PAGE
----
Stumptown Coffee Roasters, one of the pioneers in the super-premium set known as “third-wave coffee” and a primary player in ready-to-drink cold brew coffee, is being acquired by Peet’s Coffee & Tea, a premium coffee roaster and retailer which operates over 250 cafes in the U.S. Peet’s, which also sells packaged coffee beans at grocers across the country, said in a company release that Stumptown will remain a separate operating entity, with president Joth Ricci and his staff remaining in place.
“Our plan is really ‘no change,’” Ricci told BevNET. “We will really have the opportunity to learn from each other or utilize different advantages that each of us bring along the way. But we’ll run as two very separate companies. For our team, it’s kind of business as usual.”
Based in Portland, Ore., Stumptown, which is majority owned by private equity firm TSG Consumer Partners, operates in several channels of trade, including retail cafes and wholesale coffee. However, it’s Stumptown’s position as a leading brand of cold-brew coffee that holds significant value for Peet’s president and CEO Dave Burwick, who sees the category as evolving into a $1 billion business within four to five years.
“Cold brew is to ready-to-drink coffee as craft beer is to mainstream domestic beer,” Burwick told BevNET. “It’s higher quality, more flavorful, more relevant to consumers who really care about quality. I’m very confident it will continue to grow dramatically.”
Berwick estimated that cold brew coffee sold at restaurants and cafes is already a “$400-500 million” business.
Ricci said that there will be no overlap of the two brands — Stumptown products will not be sold at Peet’s cafes and vice versa — with Burwick noting that “you don’t want to confuse the consumer.” While both brands share a common bond in high quality coffee, Peet’s cafes and products are represented nationally, while Stumptown has carved out a select retail and distribution footprint, carefully maintaining its image as a super-premium option. It’s a positioning that will continue beyond the sale to Peet’s.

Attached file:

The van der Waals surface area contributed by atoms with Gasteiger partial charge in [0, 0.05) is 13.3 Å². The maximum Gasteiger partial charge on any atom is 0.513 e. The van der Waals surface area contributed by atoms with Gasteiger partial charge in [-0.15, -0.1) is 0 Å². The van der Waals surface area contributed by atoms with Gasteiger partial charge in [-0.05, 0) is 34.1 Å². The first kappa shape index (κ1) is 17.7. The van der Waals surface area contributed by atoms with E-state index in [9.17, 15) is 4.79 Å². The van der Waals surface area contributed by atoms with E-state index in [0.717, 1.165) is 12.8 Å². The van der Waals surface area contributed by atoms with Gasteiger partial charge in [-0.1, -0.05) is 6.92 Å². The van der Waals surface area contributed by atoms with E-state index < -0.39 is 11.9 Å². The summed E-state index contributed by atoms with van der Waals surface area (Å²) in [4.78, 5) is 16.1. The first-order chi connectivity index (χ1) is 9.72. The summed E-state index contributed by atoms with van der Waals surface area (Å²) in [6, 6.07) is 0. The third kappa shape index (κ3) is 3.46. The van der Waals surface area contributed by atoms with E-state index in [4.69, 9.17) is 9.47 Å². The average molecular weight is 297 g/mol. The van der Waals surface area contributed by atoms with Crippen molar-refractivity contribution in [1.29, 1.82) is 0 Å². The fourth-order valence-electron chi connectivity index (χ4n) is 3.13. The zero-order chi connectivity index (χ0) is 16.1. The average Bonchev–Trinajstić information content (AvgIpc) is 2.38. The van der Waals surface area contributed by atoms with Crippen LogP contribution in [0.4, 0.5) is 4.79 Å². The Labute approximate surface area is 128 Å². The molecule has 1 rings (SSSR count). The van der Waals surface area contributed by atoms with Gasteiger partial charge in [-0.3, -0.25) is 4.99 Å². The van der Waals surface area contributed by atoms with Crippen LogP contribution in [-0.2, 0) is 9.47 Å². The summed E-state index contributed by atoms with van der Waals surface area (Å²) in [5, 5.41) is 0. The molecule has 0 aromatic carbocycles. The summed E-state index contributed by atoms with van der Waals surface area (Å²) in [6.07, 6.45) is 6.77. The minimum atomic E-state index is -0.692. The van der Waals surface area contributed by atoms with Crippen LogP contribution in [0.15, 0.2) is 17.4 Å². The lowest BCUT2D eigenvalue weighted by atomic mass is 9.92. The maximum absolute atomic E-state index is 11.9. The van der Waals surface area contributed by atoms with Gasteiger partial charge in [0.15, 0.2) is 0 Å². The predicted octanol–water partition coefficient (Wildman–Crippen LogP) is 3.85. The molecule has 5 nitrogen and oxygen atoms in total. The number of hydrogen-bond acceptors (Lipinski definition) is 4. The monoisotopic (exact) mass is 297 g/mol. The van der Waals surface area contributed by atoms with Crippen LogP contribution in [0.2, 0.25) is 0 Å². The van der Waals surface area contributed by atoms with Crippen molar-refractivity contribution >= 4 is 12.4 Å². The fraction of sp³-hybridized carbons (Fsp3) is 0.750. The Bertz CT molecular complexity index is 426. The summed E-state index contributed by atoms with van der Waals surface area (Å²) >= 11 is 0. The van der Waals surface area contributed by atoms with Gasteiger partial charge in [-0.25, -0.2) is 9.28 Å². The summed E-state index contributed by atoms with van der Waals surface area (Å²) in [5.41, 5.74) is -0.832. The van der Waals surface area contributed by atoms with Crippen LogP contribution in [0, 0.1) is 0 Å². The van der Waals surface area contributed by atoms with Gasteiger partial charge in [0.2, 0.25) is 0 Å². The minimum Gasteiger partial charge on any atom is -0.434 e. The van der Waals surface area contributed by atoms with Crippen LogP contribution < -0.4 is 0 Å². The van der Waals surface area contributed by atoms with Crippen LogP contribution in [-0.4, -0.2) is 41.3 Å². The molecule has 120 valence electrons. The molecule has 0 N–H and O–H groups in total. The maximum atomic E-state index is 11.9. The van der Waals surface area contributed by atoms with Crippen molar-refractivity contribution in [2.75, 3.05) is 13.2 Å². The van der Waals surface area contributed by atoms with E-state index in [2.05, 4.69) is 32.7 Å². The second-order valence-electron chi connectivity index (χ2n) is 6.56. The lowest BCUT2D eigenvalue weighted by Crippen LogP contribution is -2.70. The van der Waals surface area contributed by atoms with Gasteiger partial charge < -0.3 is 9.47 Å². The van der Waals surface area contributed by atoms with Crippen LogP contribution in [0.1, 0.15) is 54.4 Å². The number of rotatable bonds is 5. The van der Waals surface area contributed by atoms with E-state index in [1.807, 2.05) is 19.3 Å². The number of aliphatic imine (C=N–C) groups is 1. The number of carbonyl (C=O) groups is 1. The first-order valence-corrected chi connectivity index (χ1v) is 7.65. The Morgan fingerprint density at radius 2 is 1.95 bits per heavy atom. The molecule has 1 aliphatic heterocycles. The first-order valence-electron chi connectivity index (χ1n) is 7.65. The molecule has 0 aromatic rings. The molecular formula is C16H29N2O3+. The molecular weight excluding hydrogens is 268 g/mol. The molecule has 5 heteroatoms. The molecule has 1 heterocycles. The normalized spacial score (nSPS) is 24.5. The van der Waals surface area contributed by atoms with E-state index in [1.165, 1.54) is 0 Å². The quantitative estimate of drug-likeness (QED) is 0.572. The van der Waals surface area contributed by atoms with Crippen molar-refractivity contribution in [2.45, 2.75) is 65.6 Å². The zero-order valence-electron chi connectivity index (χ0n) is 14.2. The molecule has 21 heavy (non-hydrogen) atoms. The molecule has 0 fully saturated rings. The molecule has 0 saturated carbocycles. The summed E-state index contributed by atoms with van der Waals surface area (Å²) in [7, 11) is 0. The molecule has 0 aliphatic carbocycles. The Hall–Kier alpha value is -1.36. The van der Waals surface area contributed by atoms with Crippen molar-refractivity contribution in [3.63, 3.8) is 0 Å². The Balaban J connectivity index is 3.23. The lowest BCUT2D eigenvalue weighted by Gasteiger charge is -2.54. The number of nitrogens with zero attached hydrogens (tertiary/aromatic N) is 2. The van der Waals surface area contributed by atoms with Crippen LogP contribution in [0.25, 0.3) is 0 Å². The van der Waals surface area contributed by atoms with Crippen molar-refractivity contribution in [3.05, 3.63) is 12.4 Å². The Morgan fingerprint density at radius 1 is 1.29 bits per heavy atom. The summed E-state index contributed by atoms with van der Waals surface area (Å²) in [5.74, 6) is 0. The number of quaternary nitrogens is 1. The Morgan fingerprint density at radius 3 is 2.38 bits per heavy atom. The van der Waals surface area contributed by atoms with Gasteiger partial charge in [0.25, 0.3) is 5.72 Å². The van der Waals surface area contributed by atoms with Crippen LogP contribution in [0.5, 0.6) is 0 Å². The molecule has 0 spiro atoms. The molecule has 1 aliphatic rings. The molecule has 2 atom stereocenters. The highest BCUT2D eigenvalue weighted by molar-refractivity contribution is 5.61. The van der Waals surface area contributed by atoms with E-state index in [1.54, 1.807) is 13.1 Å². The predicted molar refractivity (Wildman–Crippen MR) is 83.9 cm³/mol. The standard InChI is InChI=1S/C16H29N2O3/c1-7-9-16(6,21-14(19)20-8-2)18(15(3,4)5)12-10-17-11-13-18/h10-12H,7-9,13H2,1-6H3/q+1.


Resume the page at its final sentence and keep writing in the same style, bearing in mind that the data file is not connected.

“I think we’ve done a good job over the years, over the last few years in expanding the brand in new places,” Ricci said. “The biggest opportunity, one, is continued growth of cold brew. With as much work as we’ve done, we’re still in a very small amount of stores and have a lot of work to do as we grow that business. Realizing the full opportunity for cold brew is probably number one. I think number two is thoughtful growth of our whole bean business. And it’s an on- and off-premise business that’s super-premium positioned, so we can continue to treat it that way and make great product and make great coffee. And being able to do that into new markets and being able to do that in certain parts of the country are really important for us.”
Ricci noted that as Stumptown gains access to Peet’s operational expertise and a national distribution network, the company will aspire to “scale the smallness of the brand.”
“We talk a lot about it here: how do you be big and be small at the same time?” Ricci said. “Stumptown is a great brand, and it’s built through certain channels and certain segments of the business. I think we’ll continue to do a lot of work on our own but we’ll definitely want to take advantage of the infrastructure that they had developed over the years. They’ve done a great job of building a national system. And we would want to certainly plug into that where we can.”
“And we’ll continue to be very thoughtful about how we grow the brand in new markets,” he continued. “Peet’s has a much more extensive network in terms of route-to-market, and the way that they run their logistics and their operations is something that we would definitely like to look at down the road… as far as utilizing it in places that we’re not in today. Our ability to scale this business becomes greater by utilizing some of this infrastructure.”
Meanwhile, Peet’s is likely to lean on Stumptown’s proficiency in production and distribution of cold-brew coffee with an eye on launching its own ready-to-drink offering. Noting that Peet’s already sells cold brew coffee made in its cafes, Burwick said the packaged category “is big enough and growing fast enough that we easily can play with more than one brand and we will.”
“We can definitely learn from the pioneering work that Stumptown has done in this category,” Burwick said. “On the surface it seems simple, but it’s actually quite complex to build a distribution network, to maintain the quality of the product. We’ve benefited just by watching Stumptown, now we’ll benefit from learning more directly from the team there.”